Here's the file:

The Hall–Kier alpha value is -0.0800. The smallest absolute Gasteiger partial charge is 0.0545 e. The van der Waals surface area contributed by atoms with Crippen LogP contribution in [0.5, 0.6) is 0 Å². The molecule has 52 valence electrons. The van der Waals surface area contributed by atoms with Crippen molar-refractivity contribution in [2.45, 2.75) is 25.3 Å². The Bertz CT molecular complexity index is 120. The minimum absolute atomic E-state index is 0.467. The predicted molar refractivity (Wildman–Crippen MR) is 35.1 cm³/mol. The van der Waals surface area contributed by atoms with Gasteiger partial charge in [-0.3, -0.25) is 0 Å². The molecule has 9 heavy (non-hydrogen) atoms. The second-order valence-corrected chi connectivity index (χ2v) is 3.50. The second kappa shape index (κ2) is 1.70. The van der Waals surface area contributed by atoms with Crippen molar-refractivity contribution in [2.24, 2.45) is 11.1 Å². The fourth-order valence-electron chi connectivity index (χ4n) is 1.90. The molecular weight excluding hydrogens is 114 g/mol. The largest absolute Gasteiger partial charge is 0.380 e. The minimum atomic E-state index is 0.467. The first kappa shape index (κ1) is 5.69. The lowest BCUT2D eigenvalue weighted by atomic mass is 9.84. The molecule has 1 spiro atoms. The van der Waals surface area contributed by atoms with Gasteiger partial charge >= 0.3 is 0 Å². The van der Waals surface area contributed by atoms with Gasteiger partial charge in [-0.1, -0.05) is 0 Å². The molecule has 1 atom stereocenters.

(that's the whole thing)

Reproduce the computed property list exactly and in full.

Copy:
The Hall–Kier alpha value is -0.0800. The smallest absolute Gasteiger partial charge is 0.0545 e. The van der Waals surface area contributed by atoms with Crippen LogP contribution in [0.5, 0.6) is 0 Å². The molecule has 52 valence electrons. The van der Waals surface area contributed by atoms with Crippen molar-refractivity contribution in [2.45, 2.75) is 25.3 Å². The Bertz CT molecular complexity index is 120. The minimum absolute atomic E-state index is 0.467. The predicted molar refractivity (Wildman–Crippen MR) is 35.1 cm³/mol. The van der Waals surface area contributed by atoms with Gasteiger partial charge in [-0.3, -0.25) is 0 Å². The molecule has 9 heavy (non-hydrogen) atoms. The second-order valence-corrected chi connectivity index (χ2v) is 3.50. The second kappa shape index (κ2) is 1.70. The van der Waals surface area contributed by atoms with Crippen molar-refractivity contribution in [2.24, 2.45) is 11.1 Å². The fourth-order valence-electron chi connectivity index (χ4n) is 1.90. The molecular weight excluding hydrogens is 114 g/mol. The largest absolute Gasteiger partial charge is 0.380 e. The minimum atomic E-state index is 0.467. The first kappa shape index (κ1) is 5.69. The lowest BCUT2D eigenvalue weighted by atomic mass is 9.84. The molecule has 1 spiro atoms. The van der Waals surface area contributed by atoms with Gasteiger partial charge >= 0.3 is 0 Å². The van der Waals surface area contributed by atoms with Gasteiger partial charge in [-0.1, -0.05) is 0 Å². The molecule has 1 atom stereocenters.